Inside vs. Outside Thinking
Inside vs. Outside Thinking

View your potential options from two angles, the insider and the outsider. What do you know, as insiders, that is informing your decision? What might someone else, an outsider, use to inform their decision, not knowing what you know? List insights from both of those perspectives on separate flipcharts for consideration.

Magnet Statements
Magnet Statements

Set up the space for easy movement. Prime the group with a topic or concept, and ask for one participant to make a related statement they believe (e.g., "I think more clearly when I am alone."). Other participants respond by moving closer or farther away based on their agreement or disagreement with the speaker. Once everyone has moved, ask for another statement, then repeat.

Make a Model
Make a Model

Introduce several different types of models to the group (e.g., wheel, pyramid, ladder, cycle, flowchart). Explain that they're going to pick a model to use to elaborate on a topic. Once the group decides on a model, draw a large version of it on the flipchart, then fill it out by putting suggestions on sticky notes (for easy moving and editing) that label the different components.

Matchstick Convos
Matchstick Convos

Everyone in the group gets a certain number of small objects (e.g., matchsticks, paper clips) to use as tokens they spend every time they respond. Before you start the discussion, make a rule about whether or not you'll allow gifting of tokens among participants. Continue discussion until all tokens are spent.

Mindmapping
Mindmapping

In a bubble at the center of the paper, write a central concept that you want to explore. Have groups generate all the ideas, themes, and categories that branch from that central concept. Encourage them to continue to explore those sub-themes, combining sheets of paper with tape as necessary.

Minute Papers
Minute Papers

Provide a prompt (or several) and give participants a short amount of time (e.g., one minute) to write their responses. The papers can be collected by the facilitator, shared among participants, or neither. State your intentions for sharing before they start writing.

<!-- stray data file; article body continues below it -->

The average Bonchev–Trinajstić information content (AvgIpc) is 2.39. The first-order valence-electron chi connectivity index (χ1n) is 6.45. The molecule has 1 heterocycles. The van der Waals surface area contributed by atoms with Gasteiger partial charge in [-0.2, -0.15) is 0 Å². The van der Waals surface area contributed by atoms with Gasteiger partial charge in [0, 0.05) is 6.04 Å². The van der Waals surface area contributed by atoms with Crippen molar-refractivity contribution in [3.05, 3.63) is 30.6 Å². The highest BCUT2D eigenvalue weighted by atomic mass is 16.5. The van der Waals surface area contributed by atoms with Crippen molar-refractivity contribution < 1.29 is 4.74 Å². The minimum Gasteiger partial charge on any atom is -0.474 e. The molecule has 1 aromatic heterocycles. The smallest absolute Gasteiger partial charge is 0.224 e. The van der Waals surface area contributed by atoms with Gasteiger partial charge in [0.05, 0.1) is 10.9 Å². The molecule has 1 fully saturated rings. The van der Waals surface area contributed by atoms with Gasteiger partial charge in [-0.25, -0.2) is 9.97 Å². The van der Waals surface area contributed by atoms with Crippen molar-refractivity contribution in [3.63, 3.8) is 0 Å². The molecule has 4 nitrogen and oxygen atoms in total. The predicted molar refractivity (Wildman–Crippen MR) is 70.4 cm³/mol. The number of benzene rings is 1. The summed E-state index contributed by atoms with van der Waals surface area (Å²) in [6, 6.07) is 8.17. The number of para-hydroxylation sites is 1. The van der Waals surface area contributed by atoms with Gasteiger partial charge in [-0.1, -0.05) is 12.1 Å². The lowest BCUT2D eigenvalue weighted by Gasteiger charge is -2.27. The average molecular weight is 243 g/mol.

Opposite Thinking
Opposite Thinking

Prompt the group to come up with ideas (regarding a given concept) that are the opposite of what you're actually looking for. You might ask for the worst examples of something or how we know when we're failing. Scribe all unique suggestions. Rephrase any positive (non-opposite) suggestions to be the opposite, or negative.

Pair & Share
Pair & Share

Have pairs discuss ideas in response to a question, prompt, or concept. Optionally, give specific instructions for how they converse (e.g., one participant shares while the other listens, then swap). Once they've both had time to talk, have volunteers from each pair share their favorite ideas surfaced with the larger group. Repeat with new prompts as many times as you'd like.

Popcorn Share
Popcorn Share

In response to a question or prompt, invite any participant who feels compelled to share to do so, either by raising a hand or speaking up. Generally, there is no expectation for everyone to share or for people to only share once, but you can alter the rules for participation based on your goals. Repeat with new prompts as many times as you'd like.

Poster Presentation
Poster Presentation

Give each group a complex prompt. For example, "With your group, draw and label all of the elements you think are necessary for an environmentally sustainable community." Every group can have the same prompt or different ones. Provide ample time for groups to collaborate on their posters before presenting to the full group.

Pro/Con Lists
Pro/Con Lists